House ready to repeal pieces of Obama health care law
Despite White House veto threats, the House is ready to vote to repeal taxes on medical devices and kill a Medicare advisory board that foes say would ration health care as the chamber aims its latest whack at President Barack Obama's health care law.
Thursday's votes were slated a day after top House and Senate Republicans briefed rank-and-file GOP lawmakers about their plans should the Supreme Court annul federal health care subsidies for millions. Under the tentative House GOP proposal, states could design their own plans for funneling federal health dollars to residents and drop the health law's consumer protections, such as guaranteeing that family policies cover children until age 26.
A decision in the case, which Republicans have backed, is expected any day. A ruling voiding the subsidies would be a major blow to millions of people and to Obama's prized health care overhaul, which relies on the assistance to help make insurance affordable.
The medical device tax and the Medicare advisory board were "two of the most flawed and ill-conceived" parts of the law, said Rep. Michael Burgess, R-Texas.
Rep. Jared Polis, D-Colo., accused Republicans of restaging "the same tired debates." Since 2011, the Republican-run House has voted more than 50 times to repeal all or part of the law.
To help pay for the health overhaul, the law imposed a 2.3 percent tax on medical equipment, excluding personal items like bandages and eye glasses, starting in 2013.
Supporters of repeal—including Democrats from states where the devices are made—say the tax drives up companies' expenses, costs jobs and stifles innovation.
Opponents say taxes the law imposed on many branches of the health care industry were outweighed by added customers the law has created. They also object that opponents would pay the $24 billion, 10-year cost of repeal with bigger federal deficits.
The other GOP target is the Independent Payment Advisory Board that the law established. Its 15 members are supposed to propose ways to save Medicare money that would take effect unless Congress blocks them.
No board members have ever been appointed. It can only suggest savings if Medicare spending grows above specified amounts that haven't been reached recently and are not projected soon.
Board foes say it has too much power and would end up rationing health care to Medicare's elderly recipients. Its defenders say the GOP bill is just an attempt to weaken the health law.
In threatening vetoes, the White House said both measures would weaken federal health care efforts.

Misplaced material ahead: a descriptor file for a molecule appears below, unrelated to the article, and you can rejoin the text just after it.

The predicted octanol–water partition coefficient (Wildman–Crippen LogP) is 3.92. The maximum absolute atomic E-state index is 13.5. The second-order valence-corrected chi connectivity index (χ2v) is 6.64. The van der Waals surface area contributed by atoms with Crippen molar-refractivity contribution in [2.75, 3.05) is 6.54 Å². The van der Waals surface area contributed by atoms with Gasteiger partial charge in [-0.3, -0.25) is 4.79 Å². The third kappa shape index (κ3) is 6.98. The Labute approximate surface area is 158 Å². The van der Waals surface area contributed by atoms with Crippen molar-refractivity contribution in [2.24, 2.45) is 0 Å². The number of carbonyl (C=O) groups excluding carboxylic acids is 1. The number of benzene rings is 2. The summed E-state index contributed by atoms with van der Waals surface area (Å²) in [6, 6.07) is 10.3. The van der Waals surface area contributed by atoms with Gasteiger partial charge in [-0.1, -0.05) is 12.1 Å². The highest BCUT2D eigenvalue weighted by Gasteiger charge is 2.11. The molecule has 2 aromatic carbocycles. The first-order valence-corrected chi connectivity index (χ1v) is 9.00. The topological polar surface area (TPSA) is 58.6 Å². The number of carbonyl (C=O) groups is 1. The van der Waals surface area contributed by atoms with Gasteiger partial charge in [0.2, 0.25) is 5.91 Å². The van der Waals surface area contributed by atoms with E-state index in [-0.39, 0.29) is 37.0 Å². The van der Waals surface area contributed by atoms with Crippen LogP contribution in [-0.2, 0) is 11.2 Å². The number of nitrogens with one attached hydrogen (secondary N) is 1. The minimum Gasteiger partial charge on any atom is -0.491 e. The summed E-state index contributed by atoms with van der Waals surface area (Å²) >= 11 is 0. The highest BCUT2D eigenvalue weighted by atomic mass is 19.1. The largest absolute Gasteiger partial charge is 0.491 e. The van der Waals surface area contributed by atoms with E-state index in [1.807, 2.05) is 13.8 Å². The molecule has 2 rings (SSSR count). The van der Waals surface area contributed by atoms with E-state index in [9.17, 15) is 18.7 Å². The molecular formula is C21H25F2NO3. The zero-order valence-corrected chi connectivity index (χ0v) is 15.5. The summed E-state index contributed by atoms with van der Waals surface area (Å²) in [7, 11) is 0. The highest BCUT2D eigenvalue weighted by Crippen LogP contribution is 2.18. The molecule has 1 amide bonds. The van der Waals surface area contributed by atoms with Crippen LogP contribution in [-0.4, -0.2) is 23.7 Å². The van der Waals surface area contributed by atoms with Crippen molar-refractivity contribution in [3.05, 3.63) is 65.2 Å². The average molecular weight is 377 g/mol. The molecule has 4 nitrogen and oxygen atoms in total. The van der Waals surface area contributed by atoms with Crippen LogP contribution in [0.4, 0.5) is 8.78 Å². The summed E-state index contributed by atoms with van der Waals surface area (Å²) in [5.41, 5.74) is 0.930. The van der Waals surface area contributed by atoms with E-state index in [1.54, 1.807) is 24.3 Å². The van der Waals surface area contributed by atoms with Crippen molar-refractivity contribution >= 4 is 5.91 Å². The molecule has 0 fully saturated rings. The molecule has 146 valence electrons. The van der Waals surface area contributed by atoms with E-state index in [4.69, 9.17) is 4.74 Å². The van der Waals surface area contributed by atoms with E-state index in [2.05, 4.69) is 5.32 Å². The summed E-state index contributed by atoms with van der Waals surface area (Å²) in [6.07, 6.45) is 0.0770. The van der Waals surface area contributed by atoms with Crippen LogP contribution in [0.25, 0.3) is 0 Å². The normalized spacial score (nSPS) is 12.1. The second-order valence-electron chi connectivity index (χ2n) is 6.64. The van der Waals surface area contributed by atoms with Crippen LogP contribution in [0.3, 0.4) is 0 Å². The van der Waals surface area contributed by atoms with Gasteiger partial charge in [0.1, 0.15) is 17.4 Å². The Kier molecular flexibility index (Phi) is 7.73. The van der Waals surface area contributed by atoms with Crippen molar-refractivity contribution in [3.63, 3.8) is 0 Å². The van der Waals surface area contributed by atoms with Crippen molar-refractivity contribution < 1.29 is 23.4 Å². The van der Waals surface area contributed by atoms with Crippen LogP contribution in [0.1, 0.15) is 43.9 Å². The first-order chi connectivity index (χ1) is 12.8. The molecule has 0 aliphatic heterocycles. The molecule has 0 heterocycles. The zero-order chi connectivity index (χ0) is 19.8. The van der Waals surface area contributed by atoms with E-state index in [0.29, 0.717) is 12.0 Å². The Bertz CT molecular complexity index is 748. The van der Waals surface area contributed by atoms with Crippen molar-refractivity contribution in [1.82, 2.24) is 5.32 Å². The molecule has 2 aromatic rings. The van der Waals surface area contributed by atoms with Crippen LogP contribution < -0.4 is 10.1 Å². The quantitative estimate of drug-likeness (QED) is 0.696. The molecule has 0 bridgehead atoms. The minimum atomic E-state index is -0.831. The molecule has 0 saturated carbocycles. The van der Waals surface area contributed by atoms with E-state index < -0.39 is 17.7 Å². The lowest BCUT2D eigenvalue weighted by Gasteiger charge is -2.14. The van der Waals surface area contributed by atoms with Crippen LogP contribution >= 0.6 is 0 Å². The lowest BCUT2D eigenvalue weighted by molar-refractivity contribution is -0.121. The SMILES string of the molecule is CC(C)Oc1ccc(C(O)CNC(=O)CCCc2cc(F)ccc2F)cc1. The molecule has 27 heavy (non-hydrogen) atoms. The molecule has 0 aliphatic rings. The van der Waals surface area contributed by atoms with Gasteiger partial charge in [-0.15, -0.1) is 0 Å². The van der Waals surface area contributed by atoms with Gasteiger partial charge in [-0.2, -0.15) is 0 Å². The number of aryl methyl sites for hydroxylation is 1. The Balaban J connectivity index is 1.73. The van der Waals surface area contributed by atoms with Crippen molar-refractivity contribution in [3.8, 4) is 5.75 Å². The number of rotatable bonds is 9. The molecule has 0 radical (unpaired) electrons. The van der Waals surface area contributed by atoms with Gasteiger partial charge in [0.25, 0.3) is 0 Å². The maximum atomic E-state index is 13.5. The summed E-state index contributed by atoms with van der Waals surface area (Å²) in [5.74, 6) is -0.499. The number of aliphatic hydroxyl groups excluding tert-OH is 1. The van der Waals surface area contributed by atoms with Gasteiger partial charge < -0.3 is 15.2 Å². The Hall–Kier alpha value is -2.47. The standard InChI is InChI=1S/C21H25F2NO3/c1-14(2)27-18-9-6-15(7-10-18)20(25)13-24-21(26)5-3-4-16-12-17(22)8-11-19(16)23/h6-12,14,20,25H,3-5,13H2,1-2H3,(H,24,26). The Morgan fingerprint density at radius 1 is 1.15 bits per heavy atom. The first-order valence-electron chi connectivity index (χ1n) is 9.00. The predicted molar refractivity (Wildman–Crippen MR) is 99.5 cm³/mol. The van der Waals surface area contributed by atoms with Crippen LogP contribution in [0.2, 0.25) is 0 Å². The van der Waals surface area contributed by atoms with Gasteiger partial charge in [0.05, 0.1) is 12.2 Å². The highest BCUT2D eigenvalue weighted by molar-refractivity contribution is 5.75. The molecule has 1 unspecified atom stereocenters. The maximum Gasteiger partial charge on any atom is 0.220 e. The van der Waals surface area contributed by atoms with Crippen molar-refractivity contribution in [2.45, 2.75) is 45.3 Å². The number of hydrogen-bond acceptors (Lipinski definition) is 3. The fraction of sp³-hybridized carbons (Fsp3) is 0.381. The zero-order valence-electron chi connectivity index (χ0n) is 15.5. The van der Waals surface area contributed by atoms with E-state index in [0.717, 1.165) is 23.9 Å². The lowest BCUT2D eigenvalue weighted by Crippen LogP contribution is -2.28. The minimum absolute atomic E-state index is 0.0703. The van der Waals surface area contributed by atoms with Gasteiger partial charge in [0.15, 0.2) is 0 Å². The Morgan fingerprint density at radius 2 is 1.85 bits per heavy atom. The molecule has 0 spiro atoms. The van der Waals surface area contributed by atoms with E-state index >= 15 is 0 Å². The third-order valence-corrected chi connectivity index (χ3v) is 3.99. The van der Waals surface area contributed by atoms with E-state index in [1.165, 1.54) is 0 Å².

The potential impact of the looming Supreme Court decision—both to people and politically—could be far greater.
Conservatives bringing the case say the law's language limits subsidies to people in states that run their own insurance marketplaces—and not to residents of roughly three-dozen states relying on the federal HealthCare.gov website.
The Health and Human Services Department says canceling those subsidies would deprive 6.4 million people of assistance. Many experts say most would drop coverage, which would become unaffordable.
With Republicans running Congress, most want to find a way to avoid being blamed for causing such problems and antagonizing voters.
In the tentative responses discussed in separate closed-door meetings Wednesday, House GOP leaders said they would continue the subsidies for a year.
Then, states could receive federal block grants for the following two years that they could structure into any kind of health care aid they wish. All of the health law's regulations would end for those states, including popular ones like assuring coverage of children until age 26.
In 2017—when Republicans hope to control the White House—the entire health law would be eliminated.
The Senate GOP plan, which could change, would continue federal aid for people who lost subsidies until after the 2016 elections, said a chief author, Sen. John Barrasso, R-Wyo.
Like the House plan, it would erase the mandates for individual and employer-provided coverage. Democrats say without those requirements, the health law would not function properly because too many people would be uncovered.
It remains unclear whether Republicans would have enough votes to push such plans through Congress. Solid Democratic opposition and a virtually certain Obama veto would await them.
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